In a September 2015 report entitled “The Medicare Payment System for Skilled Nursing Facilities Needs to be Reevaluated,” the OIG “found that Medicare payments for therapy greatly exceeded SNFs’ costs for therapy. [The OIG] also found that under the current payment system, SNFs increasingly billed for the highest level of therapy even though key beneficiary characteristics remained largely the same. Increases in SNF billing—particularly for the highest level of therapy—resulted in $1.1 billion in Medicare payments in (fiscal years) 2012 and 2013.” Based on these findings, the OIG recommended that the Centers for Medicare & Medicaid Services (CMS): (1) evaluate the extent to which Medicare payment rates for therapy should be reduced; (2) change the method for paying for therapy; (3) adjust Medicare payments to eliminate increases that are unrelated to beneficiary characteristics; and (4) strengthen overall oversight of SNF billing.1

Within a few months of the publication of the OIG’s report, two enforcement actions related to therapy services in SNFs received significant media attention. First, on December 18, 2015, the US Attorney’s Office, Eastern District of Louisiana, announced a $10.3 million settlement against a splint supplier and its founder to resolve allegations that they violated the False Claims Act by improperly billing Medicare for splints provided to patients in skilled nursing facilities.2 The allegations centered on misrepresentations that patients were in their homes or other places that were not skilled nursing facilities in an effort to circumvent applicable bundled payment rules. This particular case initiated with a whistleblower, a former sales executive, who is set to receive at least $1.89 million of the recovery amount in connection with the settlement.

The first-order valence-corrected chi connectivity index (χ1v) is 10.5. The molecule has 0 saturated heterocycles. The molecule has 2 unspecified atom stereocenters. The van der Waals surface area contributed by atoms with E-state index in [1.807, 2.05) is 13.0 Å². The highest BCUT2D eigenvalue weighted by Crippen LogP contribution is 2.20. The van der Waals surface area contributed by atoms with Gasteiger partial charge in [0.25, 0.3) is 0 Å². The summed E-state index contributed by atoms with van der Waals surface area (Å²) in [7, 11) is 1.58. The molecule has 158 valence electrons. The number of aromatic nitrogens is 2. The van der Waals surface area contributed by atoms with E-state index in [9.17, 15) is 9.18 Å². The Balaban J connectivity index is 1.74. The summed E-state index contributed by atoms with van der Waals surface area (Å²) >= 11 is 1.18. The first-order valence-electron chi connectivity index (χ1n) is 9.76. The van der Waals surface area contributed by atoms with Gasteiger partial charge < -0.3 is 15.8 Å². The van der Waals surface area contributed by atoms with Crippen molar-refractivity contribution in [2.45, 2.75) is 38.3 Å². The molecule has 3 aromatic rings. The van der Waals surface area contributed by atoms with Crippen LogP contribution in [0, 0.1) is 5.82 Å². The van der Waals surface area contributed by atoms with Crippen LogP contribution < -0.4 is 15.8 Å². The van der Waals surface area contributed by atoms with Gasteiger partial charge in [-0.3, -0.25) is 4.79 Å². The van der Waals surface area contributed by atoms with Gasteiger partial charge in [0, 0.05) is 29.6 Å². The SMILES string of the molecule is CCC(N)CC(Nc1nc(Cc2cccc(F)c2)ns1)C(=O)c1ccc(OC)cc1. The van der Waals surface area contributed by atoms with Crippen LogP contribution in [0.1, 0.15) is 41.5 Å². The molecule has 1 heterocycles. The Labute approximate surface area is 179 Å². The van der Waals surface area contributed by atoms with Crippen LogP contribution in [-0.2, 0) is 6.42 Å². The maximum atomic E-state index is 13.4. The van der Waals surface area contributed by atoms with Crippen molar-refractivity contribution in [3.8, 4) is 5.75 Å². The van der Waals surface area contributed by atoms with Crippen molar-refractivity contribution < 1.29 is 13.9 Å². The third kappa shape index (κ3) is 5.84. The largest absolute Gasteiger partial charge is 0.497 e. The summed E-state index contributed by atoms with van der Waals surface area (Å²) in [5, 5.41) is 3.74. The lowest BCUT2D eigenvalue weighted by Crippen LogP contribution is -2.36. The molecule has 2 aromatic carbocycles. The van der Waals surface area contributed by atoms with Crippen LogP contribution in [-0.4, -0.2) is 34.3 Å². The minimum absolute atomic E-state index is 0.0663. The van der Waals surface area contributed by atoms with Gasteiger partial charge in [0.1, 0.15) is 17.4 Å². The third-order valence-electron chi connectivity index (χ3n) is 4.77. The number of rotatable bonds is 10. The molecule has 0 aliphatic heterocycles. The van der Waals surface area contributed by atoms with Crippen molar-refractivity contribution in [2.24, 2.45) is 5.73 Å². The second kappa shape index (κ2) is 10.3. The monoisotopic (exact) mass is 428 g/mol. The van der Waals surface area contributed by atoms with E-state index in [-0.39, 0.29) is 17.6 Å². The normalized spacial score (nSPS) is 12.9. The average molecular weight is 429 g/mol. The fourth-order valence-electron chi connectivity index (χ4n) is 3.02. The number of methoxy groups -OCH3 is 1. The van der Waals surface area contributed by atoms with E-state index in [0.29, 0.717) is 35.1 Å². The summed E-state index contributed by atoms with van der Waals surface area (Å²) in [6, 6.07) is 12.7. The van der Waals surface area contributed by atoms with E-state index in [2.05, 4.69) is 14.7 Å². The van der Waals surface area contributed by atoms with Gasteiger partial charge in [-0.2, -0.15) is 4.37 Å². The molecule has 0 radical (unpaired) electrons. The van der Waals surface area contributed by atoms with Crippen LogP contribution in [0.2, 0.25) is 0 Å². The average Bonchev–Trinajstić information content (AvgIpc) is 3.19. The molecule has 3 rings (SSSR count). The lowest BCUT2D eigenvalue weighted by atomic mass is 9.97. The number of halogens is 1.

On January 12, 2016, the US Department of Justice (DOJ) announced a $125 million settlement to resolve a lawsuit alleging that a contract therapy provider violated the False Claims Act by knowingly causing skilled nursing facilities to submit false claims to Medicare for rehabilitation therapy services that were not reasonable, necessary, and skilled, or that never occurred.3 The government alleged that the contract provider’s policies and procedures, including setting unrealistic financial goals and scheduling therapy to achieve the highest reimbursement levels, resulted in unreasonable, unnecessary services and artificially and improperly inflated bills. The government further alleged that the contract therapy provider’s initiatives presumably placed patients in the highest therapy reimbursement level, rather than considering the specific patient evaluation to determine the level of care; boosted the amount of therapy reported during reference periods; scheduled and reported therapy services despite the treating therapist’s recommendation for discharge; and reported estimated or rounded minutes instead of actual minutes for therapy provided. In addition to announcing the DOJ’s settlement with the contract rehab provider, on the same day the DOJ also announced settlements with four SNFs for their role in submitting false claims to Medicare based on the services provided by the contract provider. This settlement related to facilities in Massachusetts, New York, Pennsylvania, Texas, and Maryland. Of particular interest to members of the private practice community, this settlement stresses the compliance obligations placed on contract therapy providers, as illustrated by a comment in the DOJ’s press release which noted that “[all] providers, whether contractors or direct billers of taxpayer-funded federal healthcare programs will be held accountable when their actions cause false claims for unnecessary services.” It is also important to note that this settlement resulted in a payment of nearly $24 million to the whistleblowers, a physical therapist and occupational therapist who formerly worked for the contract therapy provider.4